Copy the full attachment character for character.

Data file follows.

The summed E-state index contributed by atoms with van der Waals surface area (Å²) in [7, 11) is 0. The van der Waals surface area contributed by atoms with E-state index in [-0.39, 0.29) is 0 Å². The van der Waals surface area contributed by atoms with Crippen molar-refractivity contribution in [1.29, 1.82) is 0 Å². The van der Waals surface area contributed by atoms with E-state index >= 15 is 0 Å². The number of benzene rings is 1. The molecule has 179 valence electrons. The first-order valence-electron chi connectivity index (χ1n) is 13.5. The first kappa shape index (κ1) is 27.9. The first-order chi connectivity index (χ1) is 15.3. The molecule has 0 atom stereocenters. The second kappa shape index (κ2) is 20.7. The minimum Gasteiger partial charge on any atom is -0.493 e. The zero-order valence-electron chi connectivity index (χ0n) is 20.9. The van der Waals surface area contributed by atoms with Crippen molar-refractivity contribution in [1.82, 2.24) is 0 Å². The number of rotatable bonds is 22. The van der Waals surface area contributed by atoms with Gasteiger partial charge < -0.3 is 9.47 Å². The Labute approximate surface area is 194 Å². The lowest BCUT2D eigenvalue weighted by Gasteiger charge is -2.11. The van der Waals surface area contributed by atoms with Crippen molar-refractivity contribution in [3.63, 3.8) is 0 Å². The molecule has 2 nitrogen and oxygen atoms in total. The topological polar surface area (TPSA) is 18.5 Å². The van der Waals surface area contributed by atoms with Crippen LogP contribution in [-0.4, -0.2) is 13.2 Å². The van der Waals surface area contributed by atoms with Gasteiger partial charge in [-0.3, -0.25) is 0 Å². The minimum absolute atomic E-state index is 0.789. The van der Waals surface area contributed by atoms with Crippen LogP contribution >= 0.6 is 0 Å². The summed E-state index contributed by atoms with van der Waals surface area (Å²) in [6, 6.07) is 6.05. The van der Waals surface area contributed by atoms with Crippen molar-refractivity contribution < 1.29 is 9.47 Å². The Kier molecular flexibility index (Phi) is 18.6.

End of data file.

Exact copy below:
The summed E-state index contributed by atoms with van der Waals surface area (Å²) in [7, 11) is 0. The van der Waals surface area contributed by atoms with E-state index in [-0.39, 0.29) is 0 Å². The van der Waals surface area contributed by atoms with Crippen molar-refractivity contribution in [1.29, 1.82) is 0 Å². The van der Waals surface area contributed by atoms with E-state index >= 15 is 0 Å². The number of benzene rings is 1. The molecule has 179 valence electrons. The first-order valence-electron chi connectivity index (χ1n) is 13.5. The first kappa shape index (κ1) is 27.9. The first-order chi connectivity index (χ1) is 15.3. The molecule has 0 atom stereocenters. The second kappa shape index (κ2) is 20.7. The minimum Gasteiger partial charge on any atom is -0.493 e. The zero-order valence-electron chi connectivity index (χ0n) is 20.9. The van der Waals surface area contributed by atoms with Crippen molar-refractivity contribution in [1.82, 2.24) is 0 Å². The number of rotatable bonds is 22. The van der Waals surface area contributed by atoms with Gasteiger partial charge < -0.3 is 9.47 Å². The Labute approximate surface area is 194 Å². The lowest BCUT2D eigenvalue weighted by Gasteiger charge is -2.11. The van der Waals surface area contributed by atoms with Crippen molar-refractivity contribution in [3.63, 3.8) is 0 Å². The molecule has 2 nitrogen and oxygen atoms in total. The topological polar surface area (TPSA) is 18.5 Å². The van der Waals surface area contributed by atoms with Crippen LogP contribution in [-0.4, -0.2) is 13.2 Å². The van der Waals surface area contributed by atoms with Gasteiger partial charge in [-0.3, -0.25) is 0 Å². The minimum absolute atomic E-state index is 0.789. The van der Waals surface area contributed by atoms with Crippen LogP contribution >= 0.6 is 0 Å². The summed E-state index contributed by atoms with van der Waals surface area (Å²) in [6, 6.07) is 6.05. The van der Waals surface area contributed by atoms with Crippen molar-refractivity contribution < 1.29 is 9.47 Å². The Kier molecular flexibility index (Phi) is 18.6.